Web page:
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Chicago Blackhawks: Jamal Mayers, An Inside Look

By Gail Kauchak
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Today I would like to take a look at a former Chicago Blackhawks player who has recently become a member of their staff. Jamal Mayers was with the ‘Hawks when they won the Cup in 2013. He was a locker room and fan favorite, as well as a veteran leader on the team.  After spending a few years in broadcasting, the Blackhawks recently invited Mayers to be a Community Liaison with their organization. It’s good to see that he will be continuing his career with the Blackhawks. Let’s see what else we can learn about Mayers.

I must admit I knew very little about Jamal until I started researching for this article. For example, did you know that he was drafted by and spent most of his career (10 years) with the St. Louis Blues? Forget it, let’s talk about somebody else. Just kidding.

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At 41 years of age, Mayers has had a long and illustrious hockey career. He is from Toronto, Canada, and he played for Western Michigan University for four years (1992-96) before breaking into the NHL. He was drafted in 1993 (89th overall) by the St. Louis Blues. From there he played for the Blues’ AHL affiliate, the Worcester IceCats, for three years (1996-99), before joining the St. Louis Blues from 1999-2008.

Unfortunately, Mayers suffered the fate that many bottom-six forwards deal with at the end of their careers. Leary of injury and/or low production, teams don’t want to make a long-term investment. So Mayers was traded to the Toronto Maple Leafs, where he spent two years (2008-10). Then he bounced to the Calgary Flames for one year (2009-10), and the San Jose Sharks for a year (2010-11).  In July of 2011, the Chicago Blackhawks signed Mayers to a 1-year contract for $500,000, and then a $600,000 contract for the next year.

Mayers didn’t light the world on fire as a Chicago Blackhawk, but he was known as a reliable physical presence on the ice. He is best remembered for the way he handled the Marian Hossa situation. Phoenix Coyotes winger Raffi Torres blindsided an unsuspecting Hossa during the 2012 playoffs. Hossa had to be taken off the ice on a stretcher. He was later diagnosed with a concussion, and missed the remainder of the playoffs. Torres was initially suspended for 25 games, the longest suspension in NHL history.

Due to his lengthy suspension and the NHL schedule, the Blackhawks and Raffi Torres didn’t meet again until February of the following year. Everyone was wondering if the ‘Hawks were going to retaliate against this brutal hit against a star player. They got their answer soon enough.

Just seconds after Torres stepped onto the ice for his first shift, Mayers hopped over the boards and challenged Torres to a fight. No cheap shots; nothing under-handed. Just a fair and honest fight.  It was a perfect and classy way to say, “Hey, you don’t mess around with my teammates.” Jamal Mayers knew his role. He was able to give everyone a sense of vindication, so that we could all move on.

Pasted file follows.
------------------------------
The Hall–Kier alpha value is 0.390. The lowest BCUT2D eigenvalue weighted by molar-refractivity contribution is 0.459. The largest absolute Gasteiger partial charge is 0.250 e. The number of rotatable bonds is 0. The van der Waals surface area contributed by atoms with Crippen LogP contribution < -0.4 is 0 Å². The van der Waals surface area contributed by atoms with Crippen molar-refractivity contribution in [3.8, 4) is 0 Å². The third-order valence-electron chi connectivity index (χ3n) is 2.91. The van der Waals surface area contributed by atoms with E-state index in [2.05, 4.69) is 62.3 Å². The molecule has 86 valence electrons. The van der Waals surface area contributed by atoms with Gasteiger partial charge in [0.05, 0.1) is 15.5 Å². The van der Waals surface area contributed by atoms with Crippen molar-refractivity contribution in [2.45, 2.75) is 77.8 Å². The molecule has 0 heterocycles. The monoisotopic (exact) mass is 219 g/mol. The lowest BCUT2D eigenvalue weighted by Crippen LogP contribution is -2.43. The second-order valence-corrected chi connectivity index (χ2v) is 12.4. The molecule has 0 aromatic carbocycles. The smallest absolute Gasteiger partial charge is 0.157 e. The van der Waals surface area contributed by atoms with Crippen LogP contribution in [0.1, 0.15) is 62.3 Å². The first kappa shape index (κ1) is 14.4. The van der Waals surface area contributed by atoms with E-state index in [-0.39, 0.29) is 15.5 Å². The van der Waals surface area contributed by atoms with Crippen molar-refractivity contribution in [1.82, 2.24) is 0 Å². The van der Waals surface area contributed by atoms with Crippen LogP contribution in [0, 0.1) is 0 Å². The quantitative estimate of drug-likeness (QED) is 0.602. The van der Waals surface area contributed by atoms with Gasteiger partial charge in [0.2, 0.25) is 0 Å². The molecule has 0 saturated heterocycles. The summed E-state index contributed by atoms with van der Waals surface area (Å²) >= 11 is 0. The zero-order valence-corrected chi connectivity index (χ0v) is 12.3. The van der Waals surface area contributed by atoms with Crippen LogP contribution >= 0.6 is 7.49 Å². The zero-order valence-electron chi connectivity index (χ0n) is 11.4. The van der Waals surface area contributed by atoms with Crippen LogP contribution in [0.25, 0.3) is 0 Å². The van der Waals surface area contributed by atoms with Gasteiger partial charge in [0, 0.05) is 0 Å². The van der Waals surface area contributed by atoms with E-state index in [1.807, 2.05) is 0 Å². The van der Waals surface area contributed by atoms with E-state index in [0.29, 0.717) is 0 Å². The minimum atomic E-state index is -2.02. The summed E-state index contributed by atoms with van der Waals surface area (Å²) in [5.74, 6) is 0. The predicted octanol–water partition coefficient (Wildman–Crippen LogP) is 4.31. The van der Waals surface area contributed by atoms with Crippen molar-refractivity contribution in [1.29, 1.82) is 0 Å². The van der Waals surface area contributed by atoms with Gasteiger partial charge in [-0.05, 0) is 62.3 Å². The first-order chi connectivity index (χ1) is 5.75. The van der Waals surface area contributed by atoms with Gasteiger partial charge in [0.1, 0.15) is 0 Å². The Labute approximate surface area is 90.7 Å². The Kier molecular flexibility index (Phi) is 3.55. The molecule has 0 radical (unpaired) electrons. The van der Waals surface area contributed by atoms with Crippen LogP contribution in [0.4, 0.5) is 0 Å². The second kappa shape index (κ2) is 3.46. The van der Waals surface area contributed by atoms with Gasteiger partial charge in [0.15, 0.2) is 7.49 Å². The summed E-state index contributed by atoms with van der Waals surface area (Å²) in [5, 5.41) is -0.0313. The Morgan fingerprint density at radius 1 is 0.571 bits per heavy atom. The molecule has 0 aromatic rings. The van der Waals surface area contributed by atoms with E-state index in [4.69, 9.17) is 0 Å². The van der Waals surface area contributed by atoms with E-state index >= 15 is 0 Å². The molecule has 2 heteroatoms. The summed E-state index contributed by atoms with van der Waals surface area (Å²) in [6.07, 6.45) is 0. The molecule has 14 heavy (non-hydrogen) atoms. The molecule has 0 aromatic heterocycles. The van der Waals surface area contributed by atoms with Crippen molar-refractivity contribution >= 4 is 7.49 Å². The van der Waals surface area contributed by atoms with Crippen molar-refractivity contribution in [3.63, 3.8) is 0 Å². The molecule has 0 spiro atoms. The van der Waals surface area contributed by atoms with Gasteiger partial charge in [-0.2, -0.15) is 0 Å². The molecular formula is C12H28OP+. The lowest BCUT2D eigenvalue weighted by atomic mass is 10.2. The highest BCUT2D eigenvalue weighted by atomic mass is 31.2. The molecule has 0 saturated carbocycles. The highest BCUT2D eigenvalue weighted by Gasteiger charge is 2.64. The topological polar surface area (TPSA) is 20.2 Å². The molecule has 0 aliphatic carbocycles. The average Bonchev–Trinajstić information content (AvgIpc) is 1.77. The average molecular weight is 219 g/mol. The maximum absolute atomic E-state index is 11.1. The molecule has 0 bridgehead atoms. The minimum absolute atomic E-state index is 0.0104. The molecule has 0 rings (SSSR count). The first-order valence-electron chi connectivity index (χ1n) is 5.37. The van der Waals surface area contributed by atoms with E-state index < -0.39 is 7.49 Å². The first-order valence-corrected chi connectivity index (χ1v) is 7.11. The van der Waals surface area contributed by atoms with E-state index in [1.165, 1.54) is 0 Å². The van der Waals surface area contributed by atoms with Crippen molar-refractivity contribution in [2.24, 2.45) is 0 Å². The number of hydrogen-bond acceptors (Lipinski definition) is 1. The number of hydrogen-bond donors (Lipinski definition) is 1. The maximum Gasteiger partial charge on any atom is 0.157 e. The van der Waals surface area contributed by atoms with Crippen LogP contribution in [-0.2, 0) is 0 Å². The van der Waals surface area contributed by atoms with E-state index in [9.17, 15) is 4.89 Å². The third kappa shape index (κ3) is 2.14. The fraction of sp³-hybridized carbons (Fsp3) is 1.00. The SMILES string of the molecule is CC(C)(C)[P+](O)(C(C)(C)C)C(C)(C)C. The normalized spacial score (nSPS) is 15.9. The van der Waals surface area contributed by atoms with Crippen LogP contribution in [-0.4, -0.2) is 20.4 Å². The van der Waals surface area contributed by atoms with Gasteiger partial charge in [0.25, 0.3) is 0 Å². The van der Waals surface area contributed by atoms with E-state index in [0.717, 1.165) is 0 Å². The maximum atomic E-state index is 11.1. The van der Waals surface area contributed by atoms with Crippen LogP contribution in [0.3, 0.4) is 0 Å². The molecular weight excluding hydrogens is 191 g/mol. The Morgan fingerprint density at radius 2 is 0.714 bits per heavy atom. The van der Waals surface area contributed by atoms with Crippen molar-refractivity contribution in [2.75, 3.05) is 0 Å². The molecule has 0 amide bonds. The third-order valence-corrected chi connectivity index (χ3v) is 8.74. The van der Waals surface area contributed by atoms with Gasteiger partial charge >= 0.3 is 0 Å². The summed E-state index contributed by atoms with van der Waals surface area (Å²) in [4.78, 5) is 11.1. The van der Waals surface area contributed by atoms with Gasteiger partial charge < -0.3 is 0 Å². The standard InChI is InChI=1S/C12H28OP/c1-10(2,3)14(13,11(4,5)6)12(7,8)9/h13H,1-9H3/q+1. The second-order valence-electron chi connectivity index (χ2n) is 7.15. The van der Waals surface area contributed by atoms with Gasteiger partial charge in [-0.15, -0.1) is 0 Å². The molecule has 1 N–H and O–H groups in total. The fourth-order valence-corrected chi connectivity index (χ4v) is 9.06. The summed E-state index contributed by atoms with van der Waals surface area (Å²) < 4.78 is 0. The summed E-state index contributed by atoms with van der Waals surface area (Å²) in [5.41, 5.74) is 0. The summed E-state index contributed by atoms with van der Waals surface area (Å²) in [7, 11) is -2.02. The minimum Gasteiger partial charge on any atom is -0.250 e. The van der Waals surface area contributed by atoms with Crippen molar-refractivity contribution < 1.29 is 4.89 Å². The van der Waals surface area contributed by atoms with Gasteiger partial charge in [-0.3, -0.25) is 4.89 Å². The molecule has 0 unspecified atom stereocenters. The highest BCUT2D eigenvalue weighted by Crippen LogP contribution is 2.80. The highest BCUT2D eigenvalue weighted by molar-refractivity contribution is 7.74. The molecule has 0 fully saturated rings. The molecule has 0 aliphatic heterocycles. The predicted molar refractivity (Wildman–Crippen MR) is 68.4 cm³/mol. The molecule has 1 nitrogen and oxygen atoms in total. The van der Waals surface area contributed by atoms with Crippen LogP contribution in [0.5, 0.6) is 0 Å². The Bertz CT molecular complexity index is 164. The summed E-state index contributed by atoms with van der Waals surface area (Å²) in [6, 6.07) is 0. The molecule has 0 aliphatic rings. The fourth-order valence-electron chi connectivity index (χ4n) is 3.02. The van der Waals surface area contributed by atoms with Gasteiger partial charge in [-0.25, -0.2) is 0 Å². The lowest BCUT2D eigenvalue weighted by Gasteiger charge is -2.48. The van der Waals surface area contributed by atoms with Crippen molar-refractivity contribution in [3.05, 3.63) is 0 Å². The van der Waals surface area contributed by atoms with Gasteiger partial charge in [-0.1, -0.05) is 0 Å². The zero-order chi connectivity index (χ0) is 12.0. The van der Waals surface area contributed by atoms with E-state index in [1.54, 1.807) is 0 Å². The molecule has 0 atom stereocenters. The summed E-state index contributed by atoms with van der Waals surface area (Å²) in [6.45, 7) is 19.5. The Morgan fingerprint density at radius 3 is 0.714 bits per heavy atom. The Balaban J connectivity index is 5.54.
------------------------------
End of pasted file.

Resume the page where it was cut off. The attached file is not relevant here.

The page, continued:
Mayers only played in 19 games for the Chicago Blackhawks in the 2012-13 season, and he didn’t see any ice time at all during the playoffs that eventually led to a Stanley Cup. Yet he was a big leader in the locker room. When the ‘Hawks were down 3 games to 1 in the second round of the playoffs vs. Detroit, Mayers felt the need to give a speech to the team.

“I just spoke from the heart and I think — this is what I try to tell young guys — if you’re authentic about the team you can say whatever you want to the team, or you should say whatever you want to the team, because your heart’s in the right place, and all you really want to do is win.” Mayers said afterward. “That’s what I was talking about. At the end of the day, the guys on the ice did the job and came back, but I think, at the very least, maybe I gave them a little bit of perspective on what it’s like to be 38 and at the end of your career.”  (Courtesy of Kevin McGran, thestar.com)

When the Blackhawks were victorious and won the Cup in Game 6 against the Boston Bruins, captain Jonathan Toews made sure Mayers was the third person to hoist the Cup, after himself and another veteran player, Michal Handzus. They were also able to petition to get his name engraved on the Cup, even though he wasn’t technically eligible because he didn’t play in the playoffs.

Mayers did retire after the the 2012-13 season, but he continued to be involved in hockey by taking up a career in broadcasting. He became known for his great smile and crazy but stylish outfits. I can just imagine the producer saying, “Just smile, Jamal!  When in doubt, just smile!”

Not that he didn’t have some incredible things to say. Mayers was so recently removed from being a player, he had some very insightful comments about plays, and what was going through the players heads out on the ice. Here is a short clip of Mayers analyzing the Blackhawks Game 1 loss to the St. Louis Blues in the 2014 playoffs.

In late July of 2015, the Chicago Blackhawks announced that Mayers would join the front office as a Community Liaison. “We are proud to welcome Jamal back to the organization in this role. We envision him being a strong asset to the Blackhawks as we continue to focus on the growth of youth hockey. Jamal’s involvement in our local neighborhoods will help to further engrain the Blackhawks brand into our community,” said Blackhawks President and CEO John McDonough.

Congratulations to Mayers for being able to continue his career around the sport that he loves! Not all former players are this lucky. But for such a classy and well-spoken man, it comes as no surprise.

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